Publisher's Weekly Review

Burroughs (1875-1950), the prolific pulp novelist whose Tarzan saga unfolded in adventure tales and movies, sold 60 million books during his lifetime, making him the bestselling American author of the first half of this century. While Taliaferro, former L.A. bureau chief at Newsweek, acknowledges the mediocrity of Burroughs's fiction, and fully exposes the pulp writer's racism and outlandish political beliefs, this low-key bio is also a compelling case study of the mushrooming of popular culture. In 1923, the one-time pencil-sharpener salesman became one of the first writers to incorporate, overseeing an empire encompassing story syndication, ranching and real estate. He struck lucrative deals to turn his lord-of-the-apes yarns into motion pictures, plays, a radio show and a daily comic strip. He also licensed Tarzan statuettes, Tarzan ice cream and Tarzan board games. Burroughs emerges as a predecessor of Walt Disney, whose life often seems as improbable as his fantastical plots. A frequent school dropout, rejected by the Rough Riders in 1898, he took a string of dreary jobs and failed in two marriages, finally turning to writing in his mid-30s. A rabid eugenicist, he advocated sterilization of "instinctive criminals" as well as "defectives and incompetents." He "never set foot in Africa," according to Taliaferro, but at age 66, he traversed the Pacific as the oldest American correspondent to cover WWII. Taliaferro convincingly portrays the adventure novelist as a vain workaholic who lived beyond his means and kept churning out material to finance his tastes for cars, thoroughbreds and even an airplane of his own. Despite the myriad poor films and imitators Burroughs inspired, Tarzan lives on, and his fans will find this entertaining, warts-and-all bio irresistible. Photos. (Apr.) (c) Copyright PWxyz, LLC. All rights reserved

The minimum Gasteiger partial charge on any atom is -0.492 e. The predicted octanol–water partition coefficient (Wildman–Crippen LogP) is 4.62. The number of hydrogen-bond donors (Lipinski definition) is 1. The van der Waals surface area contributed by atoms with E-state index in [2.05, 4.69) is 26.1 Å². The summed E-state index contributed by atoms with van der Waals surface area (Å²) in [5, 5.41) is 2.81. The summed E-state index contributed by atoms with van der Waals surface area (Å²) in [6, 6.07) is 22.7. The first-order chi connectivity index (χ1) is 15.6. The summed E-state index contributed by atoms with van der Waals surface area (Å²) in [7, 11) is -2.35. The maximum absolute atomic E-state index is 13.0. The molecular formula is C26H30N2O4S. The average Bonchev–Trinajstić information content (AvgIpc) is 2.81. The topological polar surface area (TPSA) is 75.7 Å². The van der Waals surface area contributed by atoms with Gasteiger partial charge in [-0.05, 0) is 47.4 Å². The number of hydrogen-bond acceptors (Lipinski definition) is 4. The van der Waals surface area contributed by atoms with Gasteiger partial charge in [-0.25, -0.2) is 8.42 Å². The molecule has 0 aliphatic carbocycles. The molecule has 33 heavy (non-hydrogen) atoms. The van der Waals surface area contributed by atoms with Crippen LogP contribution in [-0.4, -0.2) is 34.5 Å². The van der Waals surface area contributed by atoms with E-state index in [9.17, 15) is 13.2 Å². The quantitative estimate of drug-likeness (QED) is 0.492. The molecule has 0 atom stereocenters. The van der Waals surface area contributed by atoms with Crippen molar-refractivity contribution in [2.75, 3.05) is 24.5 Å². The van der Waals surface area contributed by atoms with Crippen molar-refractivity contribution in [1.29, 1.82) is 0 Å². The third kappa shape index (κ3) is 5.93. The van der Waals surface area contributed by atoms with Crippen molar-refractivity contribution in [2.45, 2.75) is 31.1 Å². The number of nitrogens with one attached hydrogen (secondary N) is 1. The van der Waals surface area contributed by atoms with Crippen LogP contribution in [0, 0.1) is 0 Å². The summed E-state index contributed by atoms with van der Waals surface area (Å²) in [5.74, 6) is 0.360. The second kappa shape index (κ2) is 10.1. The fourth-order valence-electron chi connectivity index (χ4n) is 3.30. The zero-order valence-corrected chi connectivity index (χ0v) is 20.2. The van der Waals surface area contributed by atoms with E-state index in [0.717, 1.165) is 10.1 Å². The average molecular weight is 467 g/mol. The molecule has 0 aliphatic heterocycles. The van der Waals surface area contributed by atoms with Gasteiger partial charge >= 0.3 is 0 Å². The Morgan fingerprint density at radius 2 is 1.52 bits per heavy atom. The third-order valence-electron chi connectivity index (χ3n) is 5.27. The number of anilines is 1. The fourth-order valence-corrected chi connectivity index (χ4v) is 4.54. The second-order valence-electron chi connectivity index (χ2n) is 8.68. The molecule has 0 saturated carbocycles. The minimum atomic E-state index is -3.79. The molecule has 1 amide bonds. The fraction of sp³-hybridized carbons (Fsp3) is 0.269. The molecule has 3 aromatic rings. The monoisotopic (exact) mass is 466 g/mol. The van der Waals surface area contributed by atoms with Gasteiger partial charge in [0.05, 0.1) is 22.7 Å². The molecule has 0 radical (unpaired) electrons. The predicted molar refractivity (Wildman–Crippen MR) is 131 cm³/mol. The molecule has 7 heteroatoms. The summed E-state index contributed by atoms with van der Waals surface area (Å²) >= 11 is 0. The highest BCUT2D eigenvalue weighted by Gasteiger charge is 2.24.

Library Journal Review